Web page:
The Linux Monitoring lets you monitor and manage your Linux environment. It monitors the availability of your servers, which includes the following elements:
|Data collection||DCM||Manages and monitors data collection.|
Monitors processor statistics such as percentages of CPU utilization, CPU idle time, CPU time spent on user and system activities.
Monitors basic CPU utilization statistics for multiple processors on a computer
Provides information such as Kernel Memory Allocation (KMA) statistics, i-node usage, and Kernel usage of system resources
Monitors the Overall CPU usage, filesystem usage, and virtual memory of the system
Monitors memory activities and reports detailed memory utilization.
Monitors virtual memory and provides the memory utilization for the entire system and for each swap area
Monitors the network for information about interfaces, addresses, protocols, and traffic.
Provides you with an abstract view of the entire filesystem, regardless of the various systems' architectures and operating systems
Displays statistics on process switches, run queues, messaging, and semaphores and allows you to list zombie processes and change process priorities.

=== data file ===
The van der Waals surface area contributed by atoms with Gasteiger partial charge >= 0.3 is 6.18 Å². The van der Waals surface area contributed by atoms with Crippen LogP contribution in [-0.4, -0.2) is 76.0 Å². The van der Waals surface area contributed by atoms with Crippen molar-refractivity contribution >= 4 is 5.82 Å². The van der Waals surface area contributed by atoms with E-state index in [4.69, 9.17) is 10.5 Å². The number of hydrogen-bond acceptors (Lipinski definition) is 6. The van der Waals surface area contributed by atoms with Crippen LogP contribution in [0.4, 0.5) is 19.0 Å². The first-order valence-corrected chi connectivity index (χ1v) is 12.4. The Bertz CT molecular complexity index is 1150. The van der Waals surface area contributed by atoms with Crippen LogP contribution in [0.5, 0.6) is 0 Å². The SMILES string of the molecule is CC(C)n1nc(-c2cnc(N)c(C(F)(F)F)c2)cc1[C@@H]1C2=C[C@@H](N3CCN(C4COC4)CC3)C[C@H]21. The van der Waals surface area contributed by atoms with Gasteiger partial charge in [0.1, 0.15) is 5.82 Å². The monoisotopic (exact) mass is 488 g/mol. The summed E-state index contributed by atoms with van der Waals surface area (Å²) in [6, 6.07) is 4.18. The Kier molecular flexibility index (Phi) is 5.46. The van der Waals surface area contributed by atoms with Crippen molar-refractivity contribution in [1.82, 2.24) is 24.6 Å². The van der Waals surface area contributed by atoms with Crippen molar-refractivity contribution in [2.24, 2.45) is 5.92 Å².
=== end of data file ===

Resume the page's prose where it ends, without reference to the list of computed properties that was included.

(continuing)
Monitors specified processes running on your system.
Schedules processes and establishes monitoring blackout periods in your environment
Provides listings of the group and password files and shows the failed logins
Monitors whether the SNMP Master Agent and subagent are running, lists configuration information, and provides diagnostic tests with which you can troubleshoot problems.
Monitors the resource consumption of individual users as well as the number of users and sessions that run on the system
Monitors the filesystems mounted on a system for information such as disk space, i-nodes, mount and unmounts file systems.
Monitors the disk drives that are mounted on a system
Monitors remote hosts running Secure Shell (SSH) protocol version 2 (SSH2) using the PSL collection method.
Acts as a container KM and hosts the instances of all remote hosts.
Monitors the virtual machines statistics such as